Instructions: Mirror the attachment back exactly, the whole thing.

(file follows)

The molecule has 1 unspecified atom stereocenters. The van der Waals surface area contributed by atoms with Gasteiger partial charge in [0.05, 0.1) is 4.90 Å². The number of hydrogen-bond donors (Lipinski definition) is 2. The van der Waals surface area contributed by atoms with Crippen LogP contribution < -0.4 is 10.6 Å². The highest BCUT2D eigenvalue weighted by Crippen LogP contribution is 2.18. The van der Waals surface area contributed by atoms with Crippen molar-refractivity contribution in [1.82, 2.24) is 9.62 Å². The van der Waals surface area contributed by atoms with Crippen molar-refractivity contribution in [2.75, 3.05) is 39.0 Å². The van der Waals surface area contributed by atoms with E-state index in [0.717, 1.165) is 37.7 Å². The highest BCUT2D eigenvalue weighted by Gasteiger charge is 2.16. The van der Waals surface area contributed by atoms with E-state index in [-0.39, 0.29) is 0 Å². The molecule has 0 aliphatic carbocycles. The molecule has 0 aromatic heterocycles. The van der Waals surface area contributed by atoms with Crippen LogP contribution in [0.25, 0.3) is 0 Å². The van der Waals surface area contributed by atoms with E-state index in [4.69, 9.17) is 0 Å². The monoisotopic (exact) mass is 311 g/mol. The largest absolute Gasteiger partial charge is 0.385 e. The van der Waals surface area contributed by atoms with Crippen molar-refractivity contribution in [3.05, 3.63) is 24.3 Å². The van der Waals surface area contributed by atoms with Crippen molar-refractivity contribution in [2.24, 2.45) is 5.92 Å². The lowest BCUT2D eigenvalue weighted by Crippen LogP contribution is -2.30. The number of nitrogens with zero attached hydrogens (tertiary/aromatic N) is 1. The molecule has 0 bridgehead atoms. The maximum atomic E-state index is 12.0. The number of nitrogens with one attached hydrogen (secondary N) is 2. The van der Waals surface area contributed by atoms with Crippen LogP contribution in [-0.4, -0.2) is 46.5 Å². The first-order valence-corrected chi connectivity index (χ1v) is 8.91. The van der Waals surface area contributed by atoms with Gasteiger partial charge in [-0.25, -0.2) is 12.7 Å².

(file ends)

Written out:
The molecule has 1 unspecified atom stereocenters. The van der Waals surface area contributed by atoms with Gasteiger partial charge in [0.05, 0.1) is 4.90 Å². The number of hydrogen-bond donors (Lipinski definition) is 2. The van der Waals surface area contributed by atoms with Crippen LogP contribution < -0.4 is 10.6 Å². The highest BCUT2D eigenvalue weighted by Crippen LogP contribution is 2.18. The van der Waals surface area contributed by atoms with Crippen molar-refractivity contribution in [1.82, 2.24) is 9.62 Å². The van der Waals surface area contributed by atoms with Crippen molar-refractivity contribution in [2.75, 3.05) is 39.0 Å². The van der Waals surface area contributed by atoms with E-state index in [0.717, 1.165) is 37.7 Å². The highest BCUT2D eigenvalue weighted by Gasteiger charge is 2.16. The van der Waals surface area contributed by atoms with E-state index in [-0.39, 0.29) is 0 Å². The molecule has 0 aliphatic carbocycles. The molecule has 0 aromatic heterocycles. The van der Waals surface area contributed by atoms with Crippen LogP contribution in [0.25, 0.3) is 0 Å². The van der Waals surface area contributed by atoms with E-state index in [4.69, 9.17) is 0 Å². The monoisotopic (exact) mass is 311 g/mol. The largest absolute Gasteiger partial charge is 0.385 e. The van der Waals surface area contributed by atoms with Crippen molar-refractivity contribution in [3.05, 3.63) is 24.3 Å². The van der Waals surface area contributed by atoms with Crippen molar-refractivity contribution in [2.24, 2.45) is 5.92 Å². The lowest BCUT2D eigenvalue weighted by Crippen LogP contribution is -2.30. The number of nitrogens with zero attached hydrogens (tertiary/aromatic N) is 1. The molecule has 0 bridgehead atoms. The maximum atomic E-state index is 12.0. The number of nitrogens with one attached hydrogen (secondary N) is 2. The van der Waals surface area contributed by atoms with Crippen LogP contribution in [-0.4, -0.2) is 46.5 Å². The first-order valence-corrected chi connectivity index (χ1v) is 8.91. The van der Waals surface area contributed by atoms with Gasteiger partial charge in [-0.25, -0.2) is 12.7 Å².